“Eventually, every asset manager will probably have an ETF product,” said Elya Schwartzman, who spent nearly a decade at BlackRock Inc. before founding ES Investment Consulting LLC. “There are very few out there that don’t have ETFs at least under their umbrella.”
Among the most dramatic new entrants was Dimensional Fund Advisors, which recently launched two actively managed products — one focused on U.S. equities and the other tracking international stocks. It was just the first step in the $527 billion manager’s plans to convert six of its tax-managed mutual funds into ETFs, for a total of nine offerings.
T. Rowe Price Group Inc. released four funds that only report their holdings once every quarter, in contrast to the daily disclosure of traditional ETFs. Bank of New York Mellon Corp. joined the industry, with the first ever no-fee U.S. fixed-income fund — BNY Mellon Core Bond ETF, or BKAG. Leuthold Group, Fisher Investments Inc. and Tactical Fund Advisors LLC also entered the market this year.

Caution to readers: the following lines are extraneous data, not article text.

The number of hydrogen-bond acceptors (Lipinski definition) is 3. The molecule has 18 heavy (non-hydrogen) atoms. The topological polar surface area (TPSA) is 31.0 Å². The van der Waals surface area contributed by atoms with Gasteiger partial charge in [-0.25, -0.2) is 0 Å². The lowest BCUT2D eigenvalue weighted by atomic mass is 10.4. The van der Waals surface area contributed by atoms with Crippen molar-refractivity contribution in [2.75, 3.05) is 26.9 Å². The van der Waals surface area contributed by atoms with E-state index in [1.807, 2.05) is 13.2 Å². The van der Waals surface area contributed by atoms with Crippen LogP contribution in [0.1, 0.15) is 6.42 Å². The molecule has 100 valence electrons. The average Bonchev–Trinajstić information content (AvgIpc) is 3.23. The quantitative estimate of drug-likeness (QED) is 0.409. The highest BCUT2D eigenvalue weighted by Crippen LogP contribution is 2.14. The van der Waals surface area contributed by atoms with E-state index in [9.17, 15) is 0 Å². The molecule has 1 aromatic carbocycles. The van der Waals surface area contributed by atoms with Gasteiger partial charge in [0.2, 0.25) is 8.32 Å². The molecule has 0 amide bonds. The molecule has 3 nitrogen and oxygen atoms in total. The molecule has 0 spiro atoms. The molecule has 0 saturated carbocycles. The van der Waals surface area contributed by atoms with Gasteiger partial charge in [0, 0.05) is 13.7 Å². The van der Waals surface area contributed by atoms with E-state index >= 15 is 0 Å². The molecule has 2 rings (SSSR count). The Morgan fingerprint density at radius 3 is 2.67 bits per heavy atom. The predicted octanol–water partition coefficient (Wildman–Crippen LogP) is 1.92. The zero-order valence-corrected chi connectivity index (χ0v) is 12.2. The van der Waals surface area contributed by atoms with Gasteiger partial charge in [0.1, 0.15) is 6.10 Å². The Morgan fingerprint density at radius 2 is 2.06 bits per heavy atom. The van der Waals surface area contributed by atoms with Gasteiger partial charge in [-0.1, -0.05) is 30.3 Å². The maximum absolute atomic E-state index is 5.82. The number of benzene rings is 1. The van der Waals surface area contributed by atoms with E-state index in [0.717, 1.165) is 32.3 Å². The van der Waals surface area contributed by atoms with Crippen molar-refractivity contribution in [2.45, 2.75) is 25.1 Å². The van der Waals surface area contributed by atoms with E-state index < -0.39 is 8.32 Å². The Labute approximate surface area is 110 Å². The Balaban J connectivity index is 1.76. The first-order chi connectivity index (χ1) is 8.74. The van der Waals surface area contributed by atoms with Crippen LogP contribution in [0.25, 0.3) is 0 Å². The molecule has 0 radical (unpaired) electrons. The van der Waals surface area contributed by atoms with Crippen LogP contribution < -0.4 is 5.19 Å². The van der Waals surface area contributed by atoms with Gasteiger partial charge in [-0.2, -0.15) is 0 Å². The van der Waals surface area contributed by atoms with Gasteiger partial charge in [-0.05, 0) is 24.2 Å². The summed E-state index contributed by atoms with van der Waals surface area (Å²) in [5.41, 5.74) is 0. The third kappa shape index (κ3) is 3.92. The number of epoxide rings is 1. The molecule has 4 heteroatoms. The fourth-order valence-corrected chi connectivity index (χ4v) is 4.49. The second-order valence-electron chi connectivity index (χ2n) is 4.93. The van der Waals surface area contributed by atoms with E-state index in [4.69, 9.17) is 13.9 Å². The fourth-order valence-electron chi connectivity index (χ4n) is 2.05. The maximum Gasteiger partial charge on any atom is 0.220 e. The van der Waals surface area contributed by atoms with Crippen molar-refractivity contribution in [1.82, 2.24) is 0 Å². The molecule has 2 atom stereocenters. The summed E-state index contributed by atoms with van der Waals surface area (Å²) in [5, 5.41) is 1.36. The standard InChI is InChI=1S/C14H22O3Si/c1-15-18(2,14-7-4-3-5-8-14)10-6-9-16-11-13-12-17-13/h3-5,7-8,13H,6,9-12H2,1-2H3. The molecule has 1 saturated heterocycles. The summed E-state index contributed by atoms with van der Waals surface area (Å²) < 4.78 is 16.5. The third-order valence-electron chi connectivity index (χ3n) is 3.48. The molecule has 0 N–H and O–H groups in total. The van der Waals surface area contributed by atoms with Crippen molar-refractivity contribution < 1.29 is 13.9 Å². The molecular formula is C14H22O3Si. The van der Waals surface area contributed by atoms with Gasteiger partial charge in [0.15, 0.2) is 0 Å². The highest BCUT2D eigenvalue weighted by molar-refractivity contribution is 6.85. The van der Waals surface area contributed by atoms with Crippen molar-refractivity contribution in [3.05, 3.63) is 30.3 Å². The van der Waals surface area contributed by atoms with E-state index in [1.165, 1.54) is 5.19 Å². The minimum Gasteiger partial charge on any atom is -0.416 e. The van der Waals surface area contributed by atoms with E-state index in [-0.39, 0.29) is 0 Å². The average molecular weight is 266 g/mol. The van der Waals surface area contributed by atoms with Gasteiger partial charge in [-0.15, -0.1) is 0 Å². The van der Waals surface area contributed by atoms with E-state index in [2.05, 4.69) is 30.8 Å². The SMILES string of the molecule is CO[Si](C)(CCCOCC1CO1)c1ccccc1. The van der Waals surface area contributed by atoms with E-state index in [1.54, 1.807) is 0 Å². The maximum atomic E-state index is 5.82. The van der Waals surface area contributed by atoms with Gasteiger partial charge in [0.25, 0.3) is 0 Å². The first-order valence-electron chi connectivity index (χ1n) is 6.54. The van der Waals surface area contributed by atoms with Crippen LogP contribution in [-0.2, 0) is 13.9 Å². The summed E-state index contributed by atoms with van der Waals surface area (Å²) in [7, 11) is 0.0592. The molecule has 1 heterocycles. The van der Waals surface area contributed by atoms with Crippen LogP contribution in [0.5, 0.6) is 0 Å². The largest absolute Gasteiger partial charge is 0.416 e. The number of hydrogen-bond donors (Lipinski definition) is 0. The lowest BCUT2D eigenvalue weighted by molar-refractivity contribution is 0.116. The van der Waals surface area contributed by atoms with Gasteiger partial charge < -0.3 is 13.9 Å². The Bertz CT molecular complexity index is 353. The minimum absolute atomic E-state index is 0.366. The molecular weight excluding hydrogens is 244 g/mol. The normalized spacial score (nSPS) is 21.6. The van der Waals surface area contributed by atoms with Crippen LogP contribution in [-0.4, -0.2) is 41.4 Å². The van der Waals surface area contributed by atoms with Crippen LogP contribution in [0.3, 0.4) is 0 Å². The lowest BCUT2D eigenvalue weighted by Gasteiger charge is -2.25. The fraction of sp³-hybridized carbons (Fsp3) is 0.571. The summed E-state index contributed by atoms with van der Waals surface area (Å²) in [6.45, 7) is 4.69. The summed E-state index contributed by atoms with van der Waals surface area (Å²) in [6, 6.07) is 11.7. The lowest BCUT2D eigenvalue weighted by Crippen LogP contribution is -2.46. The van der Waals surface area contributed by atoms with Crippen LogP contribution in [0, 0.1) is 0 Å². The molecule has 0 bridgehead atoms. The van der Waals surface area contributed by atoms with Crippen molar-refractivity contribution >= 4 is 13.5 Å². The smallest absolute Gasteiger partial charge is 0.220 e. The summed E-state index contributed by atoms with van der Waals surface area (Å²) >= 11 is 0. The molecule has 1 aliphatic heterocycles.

For Michael Winter, founder of Leatherback Asset Management, the ETF rule “put a light bulb on.” His firm released the Leatherback Long/Short Alternative Yield ETF (LBAY) in November, an actively managed fund that holds long positions in equities and other securities to seek attractive yields.
“It’s been mostly passive ETFs for years and years and years, and then active started trickling out,” he said. “Leatherback’s mission is to be that premier provider of active alternatives in the most optimal wrapper — the ETF wrapper.”
Debuts from Wells Fargo & Co. and Federated Investors will potentially come to market in 2021, according to regulatory filings and company statements.
“We expect to see, now that we have more of a level playing field and fewer barriers to entry, increased interest in ETFs coming out,” said Sal Bruno, chief investment officer of IndexIQ.